Is your program helping you win more matches?
Following a lifting program for wrestling is absolutely essential for maximizing your performance on the mat.
In fact, I don’t think it can be argued at this point.
Every college and university has some kind of weight training program in place.
There are top level strength coaches at the Olympic Training Center.
Strength and conditioning coaches are even becoming common in high schools.
Hell, even pee-wee wrestlers are getting into weight training.
There is without a doubt a high demand for strength coaches to write wrestling-specific weight training plans.
However, huge differences can exist with the quality of program…
Does this enthusiastic woman really strike you as someone who knows the physical qualities needed to to be successful in the “neutral and low position?” Ha, she obviously knows the terminology!
Selecting a strength coach who can provide you with the specific program you need as a wrestler is of the utmost importance.
So today I’d like to cover some of the selection criteria you should take into consideration when looking to work with a strength coach.
Wrestling Performance Coach Criteria
1. Can your strength coach get results?
When deciding on a strength coach to design a weight training plan for you, it’s important to consider the wrestlers they’ve worked with in the past and how those wrestler performed.
Obviously, my mentor and former Cornell Strength Coach, Tom Dilliplane, had the pleasure to work with some of the finest to go through Cornell in the 15+ years he was there. Among the greats, he worked with national champions like Travis Lee, Troy Nickerson, and Jordan Leen.
So before hiring a coach to design a program for you, be sure to inquire about the past clients they have worked with. With social media it couldn’t be easier to contact those people to see what they thought of the program.
Positive feedback and testimonials from people are a good indication that the strength coach you’re thinking of hiring knows how to get results.
2. Did this strength coach wrestle?
I used to not think this was very important. I was always taught in college that part of the job of the strength coach was to do an objective analysis of the sport.
However, I was recently reading Joel Jamieson’s book, Ultimate MMA Conditioning, and that changed my perspective on things.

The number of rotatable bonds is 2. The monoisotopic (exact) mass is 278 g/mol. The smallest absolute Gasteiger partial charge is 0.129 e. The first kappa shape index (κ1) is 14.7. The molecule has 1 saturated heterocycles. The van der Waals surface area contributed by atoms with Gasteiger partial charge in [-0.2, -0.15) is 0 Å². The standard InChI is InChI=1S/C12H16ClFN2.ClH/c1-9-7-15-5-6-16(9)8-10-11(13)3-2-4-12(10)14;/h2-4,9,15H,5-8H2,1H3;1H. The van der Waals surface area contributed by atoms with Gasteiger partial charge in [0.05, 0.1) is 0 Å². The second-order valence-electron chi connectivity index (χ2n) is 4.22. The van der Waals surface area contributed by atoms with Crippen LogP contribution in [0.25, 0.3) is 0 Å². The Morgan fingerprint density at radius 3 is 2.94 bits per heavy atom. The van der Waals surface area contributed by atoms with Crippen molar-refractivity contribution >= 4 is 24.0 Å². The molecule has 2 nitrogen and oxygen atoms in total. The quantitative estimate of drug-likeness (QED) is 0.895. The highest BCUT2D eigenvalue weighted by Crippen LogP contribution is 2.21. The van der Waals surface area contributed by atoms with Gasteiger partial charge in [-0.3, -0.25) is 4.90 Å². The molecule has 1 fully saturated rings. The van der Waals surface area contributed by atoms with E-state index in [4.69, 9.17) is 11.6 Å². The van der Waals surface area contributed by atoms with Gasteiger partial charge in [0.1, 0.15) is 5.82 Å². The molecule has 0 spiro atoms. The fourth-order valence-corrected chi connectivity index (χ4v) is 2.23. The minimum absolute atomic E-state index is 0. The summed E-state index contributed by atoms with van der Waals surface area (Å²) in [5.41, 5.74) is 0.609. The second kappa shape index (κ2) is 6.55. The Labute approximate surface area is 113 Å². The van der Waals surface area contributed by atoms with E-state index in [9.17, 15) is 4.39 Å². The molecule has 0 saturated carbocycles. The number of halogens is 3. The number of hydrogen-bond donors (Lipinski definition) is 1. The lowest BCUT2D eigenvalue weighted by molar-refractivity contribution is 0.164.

In it Joel writes about when he first started working with MMA fighters. He stated that they were all so weak when he tested their strength. Ultimately, he concluded that all he needed to do was to increase their strength and their performance would improve drastically.
And while he was right in a way, it wasn’t until he trained with some of his MMA fighters that he truly understood the physical requirements of the sport. He said that after about 30-seconds he was completely gassed. Because of that experience, he suddenly had a new appreciation for the type of training needed to excel in MMA.
While this lesson that Joel writes about in his book is MMA specific, it applies to wrestling as well. As wrestlers, we know the demands that practices, making weight, extra runs, etc. can have on our bodies.
Additionally, we are aware of the positions we’re in on the mat and the kinds of strength required to get through them.
When I did my Internship at Cornell University, I had the great pleasure of working closely with Tom. He was a former wrestler and I think the programs he wrote and the results they produced speak for themselves.
So when searching for a strength coach to design a program for you, it’s in your best interest to find someone with a wrestling background.
*Above is a picture of Kyle Dake doing a Keg Carry shortly after I moved Ironworks Gym to its new location.
3. Does your strength coach lift?
Another thing to consider when looking to hire a strength coach is whether or not they currently or have lifted in the past. It’s not necessary, but it helps if they competed in a strength or power sport.
Like I mentioned above, I feel it’s important to have a competitive background in wrestling to fully understand the demands of the sport. However, I think it’s equally important for a coach to have a background in Olympic Lifting, Power Lifting, or Strongman. Or if they don’t have a competitive background, they should at least have a thorough lifting experience.
With thorough lifting experience, you can be confident this person is going to have first hand experience on what it takes to get through plateaus.
They’re going to know how to instruct a person based on their technique flaws.
They’re going to know how to design programs to optimize performance between their classroom and “in the trenches” lifting experience.
For instance, who would you trust more on how to improve your squat- someone with a max of 200-pounds or someone with a max of 500-pounds?
More than likely the individual who squats 500 will have a lot more first-hand, “under the bar” knowledge on what it takes to reach that level. They’re going to know how to program effectively to attain a big squat. They’re also going to know what accessory exercises need to be performed to lay the proper foundation to support such a lift.
Tom has a thorough background in Olympic lifting. His best Clean and Jerk, if I remember correctly, is 356!
Now, I know this isn’t anywhere near Olympic level, but it’s still way more than any wrestler will need to be successful on the mat.
Unlike Tom, I’m more of a powerlifting guy.
So when considering a coach to design a plan for you, it’s of the utmost importance that the individual has an extensive lifting background.